Let’s acknowledge the problems with this year’s Safety Institute of Australia (SIA) National Conference upfront before the good stuff is mentioned.
A speaker on the issue of Diversity failed to turn up. Many of the rooms were setup in such a configuration that some delegates had to stand or, like I did, sit on the floor. Almost all the speakers were asked to speak for over 40 minutes which was a challenge for some and conflicts with studies about attention spans. Some of the presentations didn’t seem to support the “in practice” theme of the conference. Lastly, what some described as challenging presentations, others found to be vanilla and too general. Some of these problems were beyond the SIA’s control but they were still negative experiences.
Over the next week SafetyAtWorkBlog will be writing about some of the very positive speakers and experiences at the SIA National Conference.
The SIA claimed this to be an “inaugural” conference, and it is, in this latest iteration, but the SIA has been conducting and sometimes running conferences for several decades. This was a golden opportunity to apply a wholesale change to its conference content and format but, instead it went for a half and half. Many of the speakers and presentations were dynamic and thought-provoking (TED-lite) but were not as informative as they could be. Others stuck to the lectern-model of presenting and provided a great amount of occupational health and safety (OHS) information in a traditional fashion.
Notable omissions from the conference program were
- No lawyer speaking, even though some Australians are calling for Industrial Manslaughter laws and some States have implemented them.
- No speaker on the OHS impacts of sexual harassment. That seemed to be left to a free seminar in the accompanying trade show.
- No mention of safety culture (at least not in the presentations I attended).
The first two are disappointing but the third was a welcome change.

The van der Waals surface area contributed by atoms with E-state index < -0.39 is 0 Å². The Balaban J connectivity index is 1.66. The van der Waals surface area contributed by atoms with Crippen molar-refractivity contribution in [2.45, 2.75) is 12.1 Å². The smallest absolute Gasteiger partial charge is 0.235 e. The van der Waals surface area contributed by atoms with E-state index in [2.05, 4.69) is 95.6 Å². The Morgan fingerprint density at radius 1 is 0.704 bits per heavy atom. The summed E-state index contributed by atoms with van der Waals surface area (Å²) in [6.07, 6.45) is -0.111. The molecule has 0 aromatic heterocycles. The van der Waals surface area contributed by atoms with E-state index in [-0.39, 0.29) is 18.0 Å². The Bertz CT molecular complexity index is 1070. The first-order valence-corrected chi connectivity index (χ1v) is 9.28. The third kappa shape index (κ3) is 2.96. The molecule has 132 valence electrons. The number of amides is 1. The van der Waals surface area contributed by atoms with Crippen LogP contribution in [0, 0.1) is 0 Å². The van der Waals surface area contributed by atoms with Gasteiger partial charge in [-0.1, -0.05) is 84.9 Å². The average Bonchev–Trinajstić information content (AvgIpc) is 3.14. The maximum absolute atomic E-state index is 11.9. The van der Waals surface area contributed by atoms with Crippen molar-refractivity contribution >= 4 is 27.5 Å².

The SIA could have jumped its conference to the contemporary style , a la TED, that people see on YouTube and attend, if they can, but the OHS discipline seems to have a lack of dynamic speakers who can apply this style, or so the conference scuttlebutt said. Yet look at what Jeremy Thorpe of HALT has been able to do through next to no budget but plenty of commitment. Suitable speakers are out there, more can be made.
Modern workplace safety communicators are skilling up in public speaking. The SIA Conference displayed some of the young safety professionals in a session late on Day Two. Naomi Kemp, Andrew Barrett, Tim Allred and Wade Needham built a wall from their safety stories and their life stories, which were not all positive. This combined, interchanging presentation was engaging and enlightening and a great use of time. Did it advance our thinking about OHS? No. But for some OHS professionals, particularly the young and new professionals, they would feel less isolated by knowing their struggles are not unique.
Professional institutions need to do more in support of the public speaking skills of their members, particularly in the safety discipline. At this conference the importance of communicating was stressed by many speakers but associations rarely, if ever, provide professional development sessions in public speaking, media training or conference presentations; all skills which are applicable to the communication of safety on stage or at the work site. Regular webinars are okay but more personal value could be gained from improving these skills which would also provide a professional association with an increased talent pool of speakers.
It is always difficult to close a conference. At the end of Day 2 or 3, half of the audience has usually left through fatigue or competing demands on their time. Sometimes the best conference speaker is missed. Mykel Dixon was not the best speaker at this safety conference. He did not talk about safety or health. He advocated creativity. He advised us not to be ashamed of subjectivity. He had a musician on stage playing guitar while he spoke. He told us a poem.
Where conferences are usually closed with a “Thank you to our sponsors” or “Thanks for coming”, this conference ended with Phil Ceberano playing Pink Floyd’s Comfortable Numb on the guitar. The difference in closing events was like Dr Who playing electric guitar instead of a recorder.
Perhaps the fairest way to describe SIA’s National Conference was that it seemed uncertain. It knows it needs to change and it has an idea of where it has to go but it is not certain how to get there or how fast it should change. In the past OHS conferences could get away with being informative even though this was often stodgy. Future conferences must be careful to not sacrifice the knowledge for the packaging or the presentation. The most valuable gifts are not always those with the best wrappings.
The future is looking bright for SIA’s conferences. The 2019 event is to be in new conference facilities in Sydney. The optimism is coming from the young professionals. The older professionals need to work on broadening their communications to all demographics in order to show that the development of professionalism moves from Ignorance to Information to Knowledge to Wisdom.